Jonathan Swift’s Gulliver’s Travels is a piece of work that functions tirelessly as a critique of the Enlightenment period. He uses satire and parody as a means to illuminate the faults of the captivity and travel narratives that rose as genres at the time. With Bacon’s “New Atlantis,” the projection of a perfect Utopian society allowed for individuals to imagine the possibility of life and space where all things were perfect and everything ran smoothly. While this is a great idea, one that I feel all of us wish were true, Swift not only laughs at the presentation of this idea amongst imperialism, genocide, and booming racism, but he also forces the reader to meet head to head with its’ irony.
In chapter three of part one, he writes:
“I sworn and subscribed to the Articles with great Cheerfulness and Contentment, although some of them were not so honorable as I could have wished;…… Whereupon my Chains were immediately unlocked, and I was at full liberty.” (44)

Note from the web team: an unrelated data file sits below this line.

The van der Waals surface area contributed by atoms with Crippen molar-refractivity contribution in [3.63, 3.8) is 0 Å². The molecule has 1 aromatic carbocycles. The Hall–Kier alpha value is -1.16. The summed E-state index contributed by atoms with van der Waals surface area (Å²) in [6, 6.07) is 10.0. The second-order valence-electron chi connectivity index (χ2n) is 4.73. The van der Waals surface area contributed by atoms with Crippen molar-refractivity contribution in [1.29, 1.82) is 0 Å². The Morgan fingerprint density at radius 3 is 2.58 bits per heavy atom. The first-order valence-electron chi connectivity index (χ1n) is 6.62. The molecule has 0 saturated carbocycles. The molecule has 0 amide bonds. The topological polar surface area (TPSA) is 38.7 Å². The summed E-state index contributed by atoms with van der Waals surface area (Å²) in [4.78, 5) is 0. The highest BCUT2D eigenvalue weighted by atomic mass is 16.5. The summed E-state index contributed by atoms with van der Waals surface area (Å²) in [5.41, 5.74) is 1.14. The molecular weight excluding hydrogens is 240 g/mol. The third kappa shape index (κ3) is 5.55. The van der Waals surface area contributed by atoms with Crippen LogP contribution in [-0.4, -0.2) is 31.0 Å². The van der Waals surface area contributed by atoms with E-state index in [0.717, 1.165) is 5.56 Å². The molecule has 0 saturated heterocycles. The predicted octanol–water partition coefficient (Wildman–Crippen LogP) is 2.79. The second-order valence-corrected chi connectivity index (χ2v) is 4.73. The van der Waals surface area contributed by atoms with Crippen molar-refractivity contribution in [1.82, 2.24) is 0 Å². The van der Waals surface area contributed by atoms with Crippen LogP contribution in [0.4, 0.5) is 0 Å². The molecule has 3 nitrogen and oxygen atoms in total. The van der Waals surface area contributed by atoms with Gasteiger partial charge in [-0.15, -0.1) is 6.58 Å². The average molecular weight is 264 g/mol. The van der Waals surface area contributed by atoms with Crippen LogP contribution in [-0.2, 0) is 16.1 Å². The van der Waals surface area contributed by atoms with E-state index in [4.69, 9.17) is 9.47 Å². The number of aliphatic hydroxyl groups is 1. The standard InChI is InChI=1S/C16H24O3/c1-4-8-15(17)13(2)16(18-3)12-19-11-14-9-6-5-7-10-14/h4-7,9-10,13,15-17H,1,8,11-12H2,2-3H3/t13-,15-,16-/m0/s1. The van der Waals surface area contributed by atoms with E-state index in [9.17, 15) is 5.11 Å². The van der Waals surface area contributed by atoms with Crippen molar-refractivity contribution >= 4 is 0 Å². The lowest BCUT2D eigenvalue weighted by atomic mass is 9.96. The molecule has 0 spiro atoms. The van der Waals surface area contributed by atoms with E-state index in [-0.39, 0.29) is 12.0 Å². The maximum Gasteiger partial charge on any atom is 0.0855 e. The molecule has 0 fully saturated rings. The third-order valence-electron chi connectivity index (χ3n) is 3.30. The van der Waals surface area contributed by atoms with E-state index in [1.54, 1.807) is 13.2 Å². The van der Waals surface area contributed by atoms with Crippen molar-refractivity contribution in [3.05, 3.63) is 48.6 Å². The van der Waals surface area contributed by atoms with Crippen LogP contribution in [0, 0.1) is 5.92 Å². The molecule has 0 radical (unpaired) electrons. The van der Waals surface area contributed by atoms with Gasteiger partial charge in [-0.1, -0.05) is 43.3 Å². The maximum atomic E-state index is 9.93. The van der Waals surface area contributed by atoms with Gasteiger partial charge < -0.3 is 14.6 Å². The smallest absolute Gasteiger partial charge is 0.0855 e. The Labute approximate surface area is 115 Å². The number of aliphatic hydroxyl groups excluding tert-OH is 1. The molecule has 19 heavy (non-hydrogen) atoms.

Swift here presents a passive aggressive tone that strikingly targets the hypocrisy found within Bacon’s suggested Utopian society during a time where freedom for all is not seen as that important than the freedom of some. Swift juxtaposes the words “chains” and “liberty” in the same sentence, sarcastically alluding to the impossibility of being ultimately free while still bound by the chains of authorial oppression. He capitalizes “Cheerfulness” and “Contentment” as a means to heighten these proposals with the purpose of bringing them down to sheer reality. Swift wants the readers to recognize that while these ideas are high and mighty; while you may be seen as an excellent person for proposing these ideas- with no execution in the real world, these ideas mean nothing. Treat here is mirroring reality amongst the reflection of hypocrisy.